Dear Dr. Z.,
Why do my kids seem to get more ear infections during the summer?
Most parents are frustratingly familiar with “earaches.” Second only to wellness child checkups, ear infections are the most common reason for trips to the pediatrician. While most “middle ear infections,” or acute otitis media, occur during the winter months, “swimmer’s ear,” or otitis externa, is much more common in the summer months.
Most cases of middle ear infections are accompanied by a viral upper respiratory infection, like the common cold. These viruses that cause the common cold infect the Eustachian tube. The Eustachian tubes connect the back of the nose to the middle ear. The normal progression of a middle ear infection is as follows: after a few days of a stuffy nose, sore throat, etc., the tissues surrounding the Eustachian tubes will start to swell, then the tubes get blocked, the fluid backs up in the middle ear, and this leads to a middle ear infection.
Unlike middle ear infections, swimmer’s ear has no association with the common cold. Swimmer’s ear is an infection with inflammation of the outer ear typically caused by the retention of moisture and water in the ear canal.
Swimmer’s ear is an inflammation of the outer ear and ear canal. In most cases, we can shower, bathe, and swim without problems because we are protected by our ear’s shape (which tips fluid out) and by its lining (which has acidic properties that prevent the excess growth of bacteria and fungus). When our ears are exposed to excess moisture however, water can remain trapped inside the ear canal. Our natural tendency to spend more time around the pool, is the reason why we get more outer ear infections during the summer. The lining and inside of the canal eventually becomes less acidic, allowing an infection to take place. Even without exposure to water, the use of objects such as cotton swabs or other small objects to clean the ear canal is enough to cause small breaks in the skin, allowing the same infection to occur. Both cases result in inflammation of the external ear and ear canal, allowing water to remain in the canal and further complicating the initial infection. The most common bacteria that cause this infection are Pseudomonas aeruginosa and Staphylococcus aureaus, the main fungal pathogens are Candida albicans and Aspergillus species.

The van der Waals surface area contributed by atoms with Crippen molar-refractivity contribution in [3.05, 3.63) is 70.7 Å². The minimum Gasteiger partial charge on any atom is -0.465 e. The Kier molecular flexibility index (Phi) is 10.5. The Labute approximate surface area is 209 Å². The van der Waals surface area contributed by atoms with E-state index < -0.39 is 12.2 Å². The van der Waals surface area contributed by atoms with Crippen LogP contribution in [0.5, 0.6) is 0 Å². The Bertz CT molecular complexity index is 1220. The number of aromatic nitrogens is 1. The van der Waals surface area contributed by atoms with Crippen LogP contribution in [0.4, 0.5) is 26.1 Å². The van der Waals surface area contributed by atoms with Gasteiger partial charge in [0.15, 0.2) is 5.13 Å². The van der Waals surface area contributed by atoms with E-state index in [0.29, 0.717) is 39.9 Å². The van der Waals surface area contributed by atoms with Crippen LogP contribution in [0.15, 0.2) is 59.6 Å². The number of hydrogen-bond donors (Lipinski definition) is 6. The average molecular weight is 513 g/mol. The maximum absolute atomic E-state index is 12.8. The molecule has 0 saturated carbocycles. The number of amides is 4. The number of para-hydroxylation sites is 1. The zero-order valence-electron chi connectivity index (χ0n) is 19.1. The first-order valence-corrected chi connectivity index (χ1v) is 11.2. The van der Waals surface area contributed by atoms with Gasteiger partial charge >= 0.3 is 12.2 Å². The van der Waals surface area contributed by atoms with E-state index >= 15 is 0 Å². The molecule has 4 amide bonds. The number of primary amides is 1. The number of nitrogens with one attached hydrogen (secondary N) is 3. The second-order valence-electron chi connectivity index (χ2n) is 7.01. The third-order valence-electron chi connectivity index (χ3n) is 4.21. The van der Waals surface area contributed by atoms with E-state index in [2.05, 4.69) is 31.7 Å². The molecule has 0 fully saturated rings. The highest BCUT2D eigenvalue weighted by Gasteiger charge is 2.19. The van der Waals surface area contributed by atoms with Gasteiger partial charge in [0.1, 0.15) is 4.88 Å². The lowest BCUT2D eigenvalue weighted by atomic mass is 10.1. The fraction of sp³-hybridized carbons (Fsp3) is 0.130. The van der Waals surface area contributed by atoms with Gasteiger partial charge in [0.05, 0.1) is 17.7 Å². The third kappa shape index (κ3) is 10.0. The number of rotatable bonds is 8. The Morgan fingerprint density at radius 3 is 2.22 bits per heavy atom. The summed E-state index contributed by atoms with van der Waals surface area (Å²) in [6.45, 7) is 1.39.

Signs and Symptoms
Pain is the predominant complaint of ear infections. Most signs and symptoms of swimmer’s ear usually appear within a few days of exposure to the water source or foreign object and may include:
- Pain on movement of the outer ear, usually made worse by lying on that side of
the head at night
- Swelling in the ear canal
- Swelling in the lymph nodes of the neck on the same side, most commonly
directly behind the ear
- Feeling of fullness or stuffiness in the ear
- Puss draining from the ear
- Decreased or muffled hearing
- Scaly or flaky skin in the ear canal or outer ear
Because the ear and throat are often interconnected, sore throats are also quite common.
Upon exam, your doctor will most likely ask you a number of questions to obtain the history surrounding your condition. Your doctor will then most likely tug gently on your earlobe to elicit any pain and then examine the inside of your ear, using a lighted otoscope. If you do have drainage, your doctor may take a culture sample to determine if your infection is bacterial or fungal in nature
Middle ear infections are usually treated with oral antibiotics. Whereas, swimmer’s ear is usually treated with topical eardrops containing antibiotics. Your doctor may choose to clean the outer ear of any drainage or flaky skin as this allows the medications to work more effectively. If you are concerned you have an ear infection, don’t hesitate to visit your local medical home for an evaluation.